- All three parts of the triple dynamism of Advent happen here at Mass. The Lord Jesus comes here to teach us, to proclaim his Good News, to heal us, to feed us, to quench our thirst. We come out to meet him, not because we have to, but because we want to, because we love him, because we know we need him. And it’s here that the Lord transforms us by his teaching in the Liturgy of the Word and by our communion with God-with-us in the Eucharist so that, at the end of Mass, he may send us forth to glorify the Lord by our life, to roll up our sleeves as laborers in his vineyard. Little did the twelve disciples know that when they were praying for laborers for the Lord’s harvest that Jesus would immediately respond by calling them by name. The Lord wants us to grasp that every time we’ve heeded his command to pray to the Harvest Master for workers, we haven’t just been praying for others, but we’ve been praying for ourselves. He’s called us here today in order to teach, heal and transform us so that, with his heart-filled compassion, we may go out and sow ourselves together with the One whose words and very Body and Blood will be sown in us today.
The readings for today’s Mass were:
Reading 1 is 30:19-21, 23-26
the Holy One of Israel:
O people of Zion, who dwell in Jerusalem,
no more will you weep;
He will be gracious to you when you cry out,
as soon as he hears he will answer you.
The Lord will give you the bread you need
and the water for which you thirst.
No longer will your Teacher hide himself,
but with your own eyes you shall see your Teacher,
While from behind, a voice shall sound in your ears:
“This is the way; walk in it,”
when you would turn to the right or to the left.
that you sow in the ground,
And the wheat that the soil produces
will be rich and abundant.
On that day your flock will be given pasture
and the lamb will graze in spacious meadows;
The oxen and the asses that till the ground
will eat silage tossed to them
with shovel and pitchfork.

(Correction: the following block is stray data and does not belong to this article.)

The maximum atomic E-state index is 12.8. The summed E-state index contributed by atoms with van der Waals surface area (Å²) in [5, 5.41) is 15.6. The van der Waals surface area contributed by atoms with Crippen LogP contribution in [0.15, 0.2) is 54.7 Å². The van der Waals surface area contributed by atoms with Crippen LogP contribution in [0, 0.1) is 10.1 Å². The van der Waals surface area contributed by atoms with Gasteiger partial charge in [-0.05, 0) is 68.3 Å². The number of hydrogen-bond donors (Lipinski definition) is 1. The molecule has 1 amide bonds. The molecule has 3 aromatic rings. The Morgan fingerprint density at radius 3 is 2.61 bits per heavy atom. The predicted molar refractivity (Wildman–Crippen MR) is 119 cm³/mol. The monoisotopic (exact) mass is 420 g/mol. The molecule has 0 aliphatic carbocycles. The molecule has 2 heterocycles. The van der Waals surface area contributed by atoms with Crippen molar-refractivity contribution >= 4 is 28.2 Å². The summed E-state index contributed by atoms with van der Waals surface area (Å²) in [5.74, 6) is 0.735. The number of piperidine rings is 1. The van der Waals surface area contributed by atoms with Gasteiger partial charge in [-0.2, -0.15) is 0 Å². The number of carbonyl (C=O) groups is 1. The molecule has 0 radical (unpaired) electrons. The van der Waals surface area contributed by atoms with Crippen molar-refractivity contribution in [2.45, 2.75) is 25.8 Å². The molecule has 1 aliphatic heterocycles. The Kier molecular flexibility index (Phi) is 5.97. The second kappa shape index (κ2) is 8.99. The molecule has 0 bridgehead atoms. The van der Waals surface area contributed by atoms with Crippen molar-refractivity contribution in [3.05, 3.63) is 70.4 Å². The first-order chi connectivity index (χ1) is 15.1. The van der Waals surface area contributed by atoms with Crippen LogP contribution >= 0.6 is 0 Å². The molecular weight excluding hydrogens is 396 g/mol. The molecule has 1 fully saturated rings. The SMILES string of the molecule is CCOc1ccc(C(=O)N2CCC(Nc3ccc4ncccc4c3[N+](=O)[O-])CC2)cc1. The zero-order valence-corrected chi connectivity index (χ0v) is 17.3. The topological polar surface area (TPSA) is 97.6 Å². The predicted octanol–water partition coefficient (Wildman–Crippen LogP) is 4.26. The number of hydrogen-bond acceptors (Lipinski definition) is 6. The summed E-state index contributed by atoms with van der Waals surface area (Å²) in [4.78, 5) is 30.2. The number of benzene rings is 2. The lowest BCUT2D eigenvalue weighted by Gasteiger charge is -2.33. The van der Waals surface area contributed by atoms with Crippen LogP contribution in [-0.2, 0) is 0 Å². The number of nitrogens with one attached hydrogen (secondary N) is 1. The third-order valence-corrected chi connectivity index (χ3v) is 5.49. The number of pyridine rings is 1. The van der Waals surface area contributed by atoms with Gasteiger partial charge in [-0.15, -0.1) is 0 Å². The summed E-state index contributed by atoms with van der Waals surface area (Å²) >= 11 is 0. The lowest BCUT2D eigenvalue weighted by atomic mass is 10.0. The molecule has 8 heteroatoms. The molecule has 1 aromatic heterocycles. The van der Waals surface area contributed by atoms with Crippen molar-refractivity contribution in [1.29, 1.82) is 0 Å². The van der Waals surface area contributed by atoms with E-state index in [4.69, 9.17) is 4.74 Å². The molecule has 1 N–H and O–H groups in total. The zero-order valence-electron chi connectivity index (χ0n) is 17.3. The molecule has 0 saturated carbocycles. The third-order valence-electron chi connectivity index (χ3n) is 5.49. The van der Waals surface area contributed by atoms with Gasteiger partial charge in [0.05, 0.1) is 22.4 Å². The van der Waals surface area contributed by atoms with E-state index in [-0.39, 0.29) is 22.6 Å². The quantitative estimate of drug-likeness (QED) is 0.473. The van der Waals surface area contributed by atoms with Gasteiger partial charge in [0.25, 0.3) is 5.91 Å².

Upon every high mountain and lofty hill
there will be streams of running water.
On the day of the great slaughter,
when the towers fall,
The light of the moon will be like that of the sun
and the light of the sun will be seven times greater
like the light of seven days.
On the day the LORD binds up the wounds of his people,
he will heal the bruises left by his blows.
Responsorial Psalm ps 147:1-2, 3-4, 5-6
Praise the LORD, for he is good;
sing praise to our God, for he is gracious;
it is fitting to praise him.
The LORD rebuilds Jerusalem;
the dispersed of Israel he gathers.
R. Blessed are all who wait for the Lord.
He heals the brokenhearted
and binds up their wounds.
He tells the number of the stars;
he calls each by name.
R. Blessed are all who wait for the Lord.
Great is our LORD and mighty in power:
to his wisdom there is no limit.
The LORD sustains the lowly;
the wicked he casts to the ground.
R. Blessed are all who wait for the Lord.
Alleluia Is 33:22
R. Alleluia, alleluia.
The LORD is our Judge, our Lawgiver, our King;
he it is who will save us.
R. Alleluia, alleluia.
Gospel mt 9:35-10:1, 5a, 6-8
teaching in their synagogues,
proclaiming the Gospel of the Kingdom,
and curing every disease and illness.
At the sight of the crowds, his heart was moved with pity for them
because they were troubled and abandoned,
like sheep without a shepherd.
Then he said to his disciples,
“The harvest is abundant but the laborers are few;
so ask the master of the harvest
to send out laborers for his harvest.”
and gave them authority over unclean spirits to drive them out
and to cure every disease and every illness.
“Go to the lost sheep of the house of Israel.
As you go, make this proclamation:
Cure the sick, raise the dead,
cleanse lepers, drive out demons.
Without cost you have received; without cost you are to give.”